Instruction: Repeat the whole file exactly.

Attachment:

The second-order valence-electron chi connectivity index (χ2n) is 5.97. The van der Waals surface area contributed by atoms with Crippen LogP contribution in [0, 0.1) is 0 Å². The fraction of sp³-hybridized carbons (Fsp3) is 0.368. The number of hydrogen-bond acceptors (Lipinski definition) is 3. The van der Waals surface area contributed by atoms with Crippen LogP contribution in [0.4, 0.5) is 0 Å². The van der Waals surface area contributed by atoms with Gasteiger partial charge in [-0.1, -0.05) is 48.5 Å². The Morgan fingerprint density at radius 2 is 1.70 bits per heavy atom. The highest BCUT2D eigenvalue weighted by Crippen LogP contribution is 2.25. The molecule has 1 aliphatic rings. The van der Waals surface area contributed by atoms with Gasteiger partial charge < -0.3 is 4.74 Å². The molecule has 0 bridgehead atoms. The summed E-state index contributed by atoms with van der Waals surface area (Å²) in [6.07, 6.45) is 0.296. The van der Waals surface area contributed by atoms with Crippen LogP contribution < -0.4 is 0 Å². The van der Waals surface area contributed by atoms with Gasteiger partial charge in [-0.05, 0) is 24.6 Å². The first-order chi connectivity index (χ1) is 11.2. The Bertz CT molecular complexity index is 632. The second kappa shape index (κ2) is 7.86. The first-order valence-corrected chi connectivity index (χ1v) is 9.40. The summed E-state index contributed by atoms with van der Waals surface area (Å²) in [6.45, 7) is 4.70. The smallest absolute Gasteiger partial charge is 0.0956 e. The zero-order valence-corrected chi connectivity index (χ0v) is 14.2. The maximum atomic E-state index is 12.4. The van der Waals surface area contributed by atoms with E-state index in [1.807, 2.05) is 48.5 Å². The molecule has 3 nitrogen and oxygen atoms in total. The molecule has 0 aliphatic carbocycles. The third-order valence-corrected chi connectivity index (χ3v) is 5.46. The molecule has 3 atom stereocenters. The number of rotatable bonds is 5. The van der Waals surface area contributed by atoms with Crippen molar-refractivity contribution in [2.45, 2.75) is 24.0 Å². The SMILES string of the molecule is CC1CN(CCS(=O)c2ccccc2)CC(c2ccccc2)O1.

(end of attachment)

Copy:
The second-order valence-electron chi connectivity index (χ2n) is 5.97. The van der Waals surface area contributed by atoms with Crippen LogP contribution in [0, 0.1) is 0 Å². The fraction of sp³-hybridized carbons (Fsp3) is 0.368. The number of hydrogen-bond acceptors (Lipinski definition) is 3. The van der Waals surface area contributed by atoms with Crippen LogP contribution in [0.4, 0.5) is 0 Å². The van der Waals surface area contributed by atoms with Gasteiger partial charge in [-0.1, -0.05) is 48.5 Å². The Morgan fingerprint density at radius 2 is 1.70 bits per heavy atom. The highest BCUT2D eigenvalue weighted by Crippen LogP contribution is 2.25. The molecule has 1 aliphatic rings. The van der Waals surface area contributed by atoms with Gasteiger partial charge < -0.3 is 4.74 Å². The molecule has 0 bridgehead atoms. The summed E-state index contributed by atoms with van der Waals surface area (Å²) in [6.07, 6.45) is 0.296. The van der Waals surface area contributed by atoms with Crippen LogP contribution < -0.4 is 0 Å². The van der Waals surface area contributed by atoms with Gasteiger partial charge in [-0.05, 0) is 24.6 Å². The first-order chi connectivity index (χ1) is 11.2. The Bertz CT molecular complexity index is 632. The second kappa shape index (κ2) is 7.86. The first-order valence-corrected chi connectivity index (χ1v) is 9.40. The summed E-state index contributed by atoms with van der Waals surface area (Å²) in [6.45, 7) is 4.70. The smallest absolute Gasteiger partial charge is 0.0956 e. The zero-order valence-corrected chi connectivity index (χ0v) is 14.2. The maximum atomic E-state index is 12.4. The van der Waals surface area contributed by atoms with E-state index in [1.807, 2.05) is 48.5 Å². The molecule has 3 nitrogen and oxygen atoms in total. The molecule has 0 aliphatic carbocycles. The third-order valence-corrected chi connectivity index (χ3v) is 5.46. The molecule has 3 atom stereocenters. The number of rotatable bonds is 5. The van der Waals surface area contributed by atoms with Crippen molar-refractivity contribution in [2.45, 2.75) is 24.0 Å². The SMILES string of the molecule is CC1CN(CCS(=O)c2ccccc2)CC(c2ccccc2)O1.